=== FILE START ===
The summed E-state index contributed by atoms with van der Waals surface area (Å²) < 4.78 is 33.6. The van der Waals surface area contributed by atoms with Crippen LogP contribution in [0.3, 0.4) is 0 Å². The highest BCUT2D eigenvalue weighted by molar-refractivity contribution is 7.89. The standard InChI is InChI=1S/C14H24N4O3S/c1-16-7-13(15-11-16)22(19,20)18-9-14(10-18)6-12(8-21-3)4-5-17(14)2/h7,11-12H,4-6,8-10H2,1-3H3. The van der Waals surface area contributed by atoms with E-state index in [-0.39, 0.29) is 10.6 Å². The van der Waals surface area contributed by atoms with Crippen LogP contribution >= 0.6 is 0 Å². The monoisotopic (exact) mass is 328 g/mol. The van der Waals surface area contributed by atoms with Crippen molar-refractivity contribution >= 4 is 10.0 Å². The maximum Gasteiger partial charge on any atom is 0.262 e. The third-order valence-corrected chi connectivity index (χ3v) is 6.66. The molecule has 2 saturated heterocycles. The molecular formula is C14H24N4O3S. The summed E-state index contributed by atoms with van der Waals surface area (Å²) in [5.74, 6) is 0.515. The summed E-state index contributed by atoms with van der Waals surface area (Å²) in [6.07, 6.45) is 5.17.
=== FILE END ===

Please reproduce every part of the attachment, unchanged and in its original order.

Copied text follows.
The summed E-state index contributed by atoms with van der Waals surface area (Å²) < 4.78 is 33.6. The van der Waals surface area contributed by atoms with Crippen LogP contribution in [0.3, 0.4) is 0 Å². The highest BCUT2D eigenvalue weighted by molar-refractivity contribution is 7.89. The standard InChI is InChI=1S/C14H24N4O3S/c1-16-7-13(15-11-16)22(19,20)18-9-14(10-18)6-12(8-21-3)4-5-17(14)2/h7,11-12H,4-6,8-10H2,1-3H3. The van der Waals surface area contributed by atoms with E-state index in [-0.39, 0.29) is 10.6 Å². The van der Waals surface area contributed by atoms with Crippen LogP contribution >= 0.6 is 0 Å². The monoisotopic (exact) mass is 328 g/mol. The van der Waals surface area contributed by atoms with Crippen molar-refractivity contribution >= 4 is 10.0 Å². The maximum Gasteiger partial charge on any atom is 0.262 e. The third-order valence-corrected chi connectivity index (χ3v) is 6.66. The molecule has 2 saturated heterocycles. The molecular formula is C14H24N4O3S. The summed E-state index contributed by atoms with van der Waals surface area (Å²) in [5.74, 6) is 0.515. The summed E-state index contributed by atoms with van der Waals surface area (Å²) in [6.07, 6.45) is 5.17.